On Thursday (18 May), the US Supreme Court ruled against the Andy Warhol Foundation in a copyright lawsuit that could have much broader implications for the ways in which copyright law is applied in the United States. In 2016, the Warhol Foundation charged Condé Nast $10,250 to publish an image of Prince, which Warhol had created in 1984 based on a photographic portrait of the musician made three years earlier by Lynn Goldsmith. Warhol had created his series of 16 silkscreens after a commission by Vanity Fair, which paid Goldsmith $400 to license her portrait as an artist reference, agreeing to credit her and to use it only in connection with a single issue. The vote in Goldsmith’s favour was seven to two. Justice Sonia Sotomayor, writing for the majority, said the photographer’s ‘original works, like those of other photographers, are entitled to copyright protection, even against famous artists.’
Five men have been given prison sentences for their role in the jewellery theft from the Green Vault in Dresden in 2019. An estimated €113m worth of jewels – part of the treasury amassed by Augustus the Strong in the 18th century – were stolen during a night-time raid. The defendants are all part of the Remmo crime family, one of the most notorious in Germany; each was sentenced to multiple years in prison, though four received lighter sentences owing to their partial confession and the return of some of the jewels. A sixth was acquitted; in December 2022, police said that they were investigating a possible seventh participant.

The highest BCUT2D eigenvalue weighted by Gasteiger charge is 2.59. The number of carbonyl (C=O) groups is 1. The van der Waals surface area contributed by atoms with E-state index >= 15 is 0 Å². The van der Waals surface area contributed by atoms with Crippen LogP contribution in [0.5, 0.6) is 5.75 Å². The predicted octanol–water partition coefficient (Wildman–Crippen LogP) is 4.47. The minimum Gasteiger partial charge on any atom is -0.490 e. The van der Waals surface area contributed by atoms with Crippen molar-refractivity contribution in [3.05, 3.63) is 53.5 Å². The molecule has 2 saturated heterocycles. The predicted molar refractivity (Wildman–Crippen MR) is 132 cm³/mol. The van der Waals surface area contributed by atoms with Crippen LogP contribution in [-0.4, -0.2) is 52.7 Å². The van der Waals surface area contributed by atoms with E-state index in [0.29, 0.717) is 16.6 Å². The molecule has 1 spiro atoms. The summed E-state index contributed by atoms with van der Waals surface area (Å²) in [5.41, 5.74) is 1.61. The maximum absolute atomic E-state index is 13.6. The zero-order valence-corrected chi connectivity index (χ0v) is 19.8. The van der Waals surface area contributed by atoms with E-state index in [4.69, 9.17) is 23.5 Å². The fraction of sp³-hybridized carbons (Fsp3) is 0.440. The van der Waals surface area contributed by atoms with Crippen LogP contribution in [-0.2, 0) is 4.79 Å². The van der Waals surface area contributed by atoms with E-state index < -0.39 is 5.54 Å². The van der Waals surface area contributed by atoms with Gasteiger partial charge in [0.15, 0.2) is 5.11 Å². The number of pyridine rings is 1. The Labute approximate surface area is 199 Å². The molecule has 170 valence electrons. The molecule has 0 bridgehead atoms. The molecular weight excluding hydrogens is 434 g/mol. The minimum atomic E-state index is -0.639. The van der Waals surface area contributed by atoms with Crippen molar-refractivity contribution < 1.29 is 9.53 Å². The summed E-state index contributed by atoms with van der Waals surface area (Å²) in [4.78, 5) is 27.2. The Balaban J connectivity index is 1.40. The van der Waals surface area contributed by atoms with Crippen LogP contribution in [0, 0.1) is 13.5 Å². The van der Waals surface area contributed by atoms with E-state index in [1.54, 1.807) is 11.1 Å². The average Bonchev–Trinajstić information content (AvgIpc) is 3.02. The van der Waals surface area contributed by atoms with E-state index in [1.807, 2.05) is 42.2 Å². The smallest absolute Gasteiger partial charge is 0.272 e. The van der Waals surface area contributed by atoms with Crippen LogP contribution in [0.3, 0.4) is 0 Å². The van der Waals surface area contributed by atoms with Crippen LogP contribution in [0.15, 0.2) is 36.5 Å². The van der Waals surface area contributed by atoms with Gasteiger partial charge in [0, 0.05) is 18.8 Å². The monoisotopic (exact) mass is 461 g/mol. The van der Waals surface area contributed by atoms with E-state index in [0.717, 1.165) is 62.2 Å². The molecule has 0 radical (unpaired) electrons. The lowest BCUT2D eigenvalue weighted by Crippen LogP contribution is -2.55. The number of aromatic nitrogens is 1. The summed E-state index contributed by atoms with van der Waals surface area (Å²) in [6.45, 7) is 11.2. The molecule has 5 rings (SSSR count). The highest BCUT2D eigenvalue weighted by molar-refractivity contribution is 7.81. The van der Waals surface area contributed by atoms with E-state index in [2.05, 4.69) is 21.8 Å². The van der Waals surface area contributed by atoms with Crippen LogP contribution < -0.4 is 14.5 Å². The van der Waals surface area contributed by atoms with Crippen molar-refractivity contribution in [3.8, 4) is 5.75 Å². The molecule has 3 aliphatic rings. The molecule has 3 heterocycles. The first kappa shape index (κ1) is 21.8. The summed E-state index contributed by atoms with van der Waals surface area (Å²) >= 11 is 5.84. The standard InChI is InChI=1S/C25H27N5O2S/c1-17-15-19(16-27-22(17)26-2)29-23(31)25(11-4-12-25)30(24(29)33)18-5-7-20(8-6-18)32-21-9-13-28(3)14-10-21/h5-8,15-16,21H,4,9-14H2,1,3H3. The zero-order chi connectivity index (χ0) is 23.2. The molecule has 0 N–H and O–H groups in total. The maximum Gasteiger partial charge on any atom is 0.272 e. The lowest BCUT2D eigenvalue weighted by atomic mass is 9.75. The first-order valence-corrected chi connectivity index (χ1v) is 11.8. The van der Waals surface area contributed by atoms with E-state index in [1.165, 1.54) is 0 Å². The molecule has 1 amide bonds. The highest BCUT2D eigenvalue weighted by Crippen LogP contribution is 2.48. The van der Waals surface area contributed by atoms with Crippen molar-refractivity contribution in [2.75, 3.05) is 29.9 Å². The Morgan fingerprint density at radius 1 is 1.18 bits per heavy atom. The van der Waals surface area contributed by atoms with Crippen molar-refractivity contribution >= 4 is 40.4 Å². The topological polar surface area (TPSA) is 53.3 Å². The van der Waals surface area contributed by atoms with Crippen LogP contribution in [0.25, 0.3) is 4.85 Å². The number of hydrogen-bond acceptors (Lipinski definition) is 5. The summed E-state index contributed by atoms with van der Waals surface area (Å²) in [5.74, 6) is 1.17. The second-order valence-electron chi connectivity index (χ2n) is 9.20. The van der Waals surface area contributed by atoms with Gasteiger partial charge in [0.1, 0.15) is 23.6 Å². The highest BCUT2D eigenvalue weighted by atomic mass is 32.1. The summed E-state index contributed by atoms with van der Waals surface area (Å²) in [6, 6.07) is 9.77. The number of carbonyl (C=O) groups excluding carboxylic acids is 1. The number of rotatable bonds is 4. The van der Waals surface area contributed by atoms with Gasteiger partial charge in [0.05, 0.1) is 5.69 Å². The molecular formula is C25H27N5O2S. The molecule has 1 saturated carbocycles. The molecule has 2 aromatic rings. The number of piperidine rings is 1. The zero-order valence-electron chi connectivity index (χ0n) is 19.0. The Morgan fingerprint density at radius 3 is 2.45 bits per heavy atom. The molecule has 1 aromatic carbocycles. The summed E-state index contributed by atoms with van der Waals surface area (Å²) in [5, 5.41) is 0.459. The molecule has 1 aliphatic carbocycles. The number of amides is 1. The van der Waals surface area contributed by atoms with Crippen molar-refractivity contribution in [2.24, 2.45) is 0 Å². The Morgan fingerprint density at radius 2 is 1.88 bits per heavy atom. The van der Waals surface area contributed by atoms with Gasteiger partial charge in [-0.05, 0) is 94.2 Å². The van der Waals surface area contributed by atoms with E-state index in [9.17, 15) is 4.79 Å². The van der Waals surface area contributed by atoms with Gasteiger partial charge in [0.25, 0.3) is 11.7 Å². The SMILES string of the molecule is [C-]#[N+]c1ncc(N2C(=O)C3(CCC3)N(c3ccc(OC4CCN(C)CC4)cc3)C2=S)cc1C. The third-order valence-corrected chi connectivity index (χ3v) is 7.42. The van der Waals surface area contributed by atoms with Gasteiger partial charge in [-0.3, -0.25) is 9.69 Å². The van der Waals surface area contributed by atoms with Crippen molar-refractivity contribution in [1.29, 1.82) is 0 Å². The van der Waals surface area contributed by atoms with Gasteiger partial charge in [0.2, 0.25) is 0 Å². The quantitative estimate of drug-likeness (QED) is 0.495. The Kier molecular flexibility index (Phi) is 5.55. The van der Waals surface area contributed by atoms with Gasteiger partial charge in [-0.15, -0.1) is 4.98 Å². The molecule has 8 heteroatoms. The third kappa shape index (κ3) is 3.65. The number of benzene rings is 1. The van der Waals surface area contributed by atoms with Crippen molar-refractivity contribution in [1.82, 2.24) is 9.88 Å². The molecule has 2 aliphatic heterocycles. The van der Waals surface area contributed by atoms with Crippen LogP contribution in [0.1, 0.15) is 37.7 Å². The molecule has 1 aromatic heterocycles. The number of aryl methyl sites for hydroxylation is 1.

The New York art advisor Lisa Schiff has reportedly closed her business, SFA Advisory, after being hit with a lawsuit by two former clients. The real-estate heiress Candace Carmel Barasch and lawyer Richard Grossman filed a lawsuit in the New York Supreme Court on 11 May claiming that Schiff failed to pay them $1.8m after brokering the sale of a painting by Adrian Ghenie at Sotheby’s Hong Kong. On Tuesday (16 May), ARTnews reported that the SFA gallery appeared to have been shut, while much of its website remains deactivated at the time of writing (19 May).
The worst flooding in a century has devastated the Emilia-Romagna region of Italy, with 13 dead and more than 10,000 displaced at the time of writing. The extent of damage to historical monuments is not known, but the historic centres of towns including Bologna, Forlí and Ravenna have been largely submerged. In Ravenna, the archaeological museum has become an emergency shelter, while many museums have closed across the region.
The Codex Sassoon, believed to be the oldest and most complete Hebrew Bible in existence, broke the record price achieved by any manuscript at auction when it sold for $38.1m at Sotheby’s New York on Wednesday (17 May). It was acquired by the American diplomat Alfred H. Moses on behalf of the American Friends of ANU, which plans to donate it to the Museum of the Jewish People (ANU) in Tel Aviv. The record had previously been held by Leonardo da Vinci’s Codex Leicester manuscript, bought by Bill Gates for $30.8m in 1994.